The entering tanker would approach 1,000 feet below the AirTac altitude, and stay in a left orbit that was similar to a salad bowl. The tanker would enter wide enough to see and clear all other tankers until locating the tanker that it was to follow. The entering tanker was to adjust speed and altitude to fall in behind its target to the outside and above. It would maintain the highest and widest orbit.

When the AirTac called a tanker in for a drop, the tanker would slide inside the orbit and descend as it set up for its drop. The pilot would select the third flap position, and slow to about 130 knots. The tanker pilot preparing to drop would focus on the inside of the pattern toward the fire. The dropping tanker would be in the lowest and tightest orbit. The dropping tanker pilot would call downwind, base, and final before dropping the load at 200 feet agl.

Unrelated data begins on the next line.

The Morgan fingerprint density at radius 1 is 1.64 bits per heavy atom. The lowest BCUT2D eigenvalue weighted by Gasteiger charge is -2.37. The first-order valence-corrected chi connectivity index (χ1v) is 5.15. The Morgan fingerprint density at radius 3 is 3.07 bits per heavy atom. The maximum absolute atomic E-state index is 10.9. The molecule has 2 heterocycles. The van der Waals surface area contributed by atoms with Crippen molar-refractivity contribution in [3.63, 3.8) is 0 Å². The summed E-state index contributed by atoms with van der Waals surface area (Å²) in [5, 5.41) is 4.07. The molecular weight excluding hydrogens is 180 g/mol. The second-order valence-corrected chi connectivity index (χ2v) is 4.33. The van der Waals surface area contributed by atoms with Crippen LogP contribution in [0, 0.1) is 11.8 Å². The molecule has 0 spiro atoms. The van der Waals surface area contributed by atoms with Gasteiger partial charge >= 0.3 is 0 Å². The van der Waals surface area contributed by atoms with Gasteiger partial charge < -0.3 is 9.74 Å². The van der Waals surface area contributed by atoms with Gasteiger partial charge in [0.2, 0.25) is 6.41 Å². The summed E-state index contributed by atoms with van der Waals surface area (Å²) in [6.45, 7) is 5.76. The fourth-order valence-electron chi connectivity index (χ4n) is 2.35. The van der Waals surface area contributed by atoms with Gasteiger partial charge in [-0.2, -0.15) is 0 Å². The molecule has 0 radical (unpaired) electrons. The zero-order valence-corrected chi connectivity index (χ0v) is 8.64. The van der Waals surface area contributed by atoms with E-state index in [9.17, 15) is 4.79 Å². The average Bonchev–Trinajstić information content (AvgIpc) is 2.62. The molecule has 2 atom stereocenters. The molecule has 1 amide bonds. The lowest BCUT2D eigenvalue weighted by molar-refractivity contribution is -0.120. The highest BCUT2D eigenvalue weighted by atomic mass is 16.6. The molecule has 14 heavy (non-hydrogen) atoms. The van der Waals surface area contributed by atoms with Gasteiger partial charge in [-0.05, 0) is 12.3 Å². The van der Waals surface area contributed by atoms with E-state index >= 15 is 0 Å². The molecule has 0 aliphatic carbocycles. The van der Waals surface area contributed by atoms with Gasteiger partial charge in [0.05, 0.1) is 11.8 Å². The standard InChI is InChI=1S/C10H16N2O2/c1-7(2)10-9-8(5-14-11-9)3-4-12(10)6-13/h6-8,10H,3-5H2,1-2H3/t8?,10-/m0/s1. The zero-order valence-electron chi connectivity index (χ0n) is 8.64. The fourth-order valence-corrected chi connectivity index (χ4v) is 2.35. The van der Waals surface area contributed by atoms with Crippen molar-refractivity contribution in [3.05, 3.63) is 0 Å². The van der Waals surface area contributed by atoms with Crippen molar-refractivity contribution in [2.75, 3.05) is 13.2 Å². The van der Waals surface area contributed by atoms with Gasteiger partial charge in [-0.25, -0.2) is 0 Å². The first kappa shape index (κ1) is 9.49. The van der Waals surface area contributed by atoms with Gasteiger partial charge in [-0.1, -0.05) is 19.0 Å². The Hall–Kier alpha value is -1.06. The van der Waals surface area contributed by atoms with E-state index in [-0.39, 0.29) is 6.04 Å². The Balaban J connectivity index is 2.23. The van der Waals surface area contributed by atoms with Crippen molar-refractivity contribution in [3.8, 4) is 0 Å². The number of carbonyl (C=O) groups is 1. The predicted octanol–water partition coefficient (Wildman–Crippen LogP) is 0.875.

One pilot stated that they were not supposed to enter the orbit without establishing contact. Several pilots reported that they would not know how many tankers had been dispatched to work a fire. Most thought that this fire was rather routine regarding the terrain features. Several remarked that the turn around time for the tankers was low since Ukiah was so close to the fire. Several pilots noted the heavy volume of radio traffic, and felt that this AirTac was at the maximum operating limit. Several pilots remembered Tanker 21 checking in. One pilot recalled hearing Tanker 87 check in, but was not sure if it was the accident flight or a previous flight. Some pilots made as many as nine trips to the fire.

1.16.2 Follow-up Wreckage Examination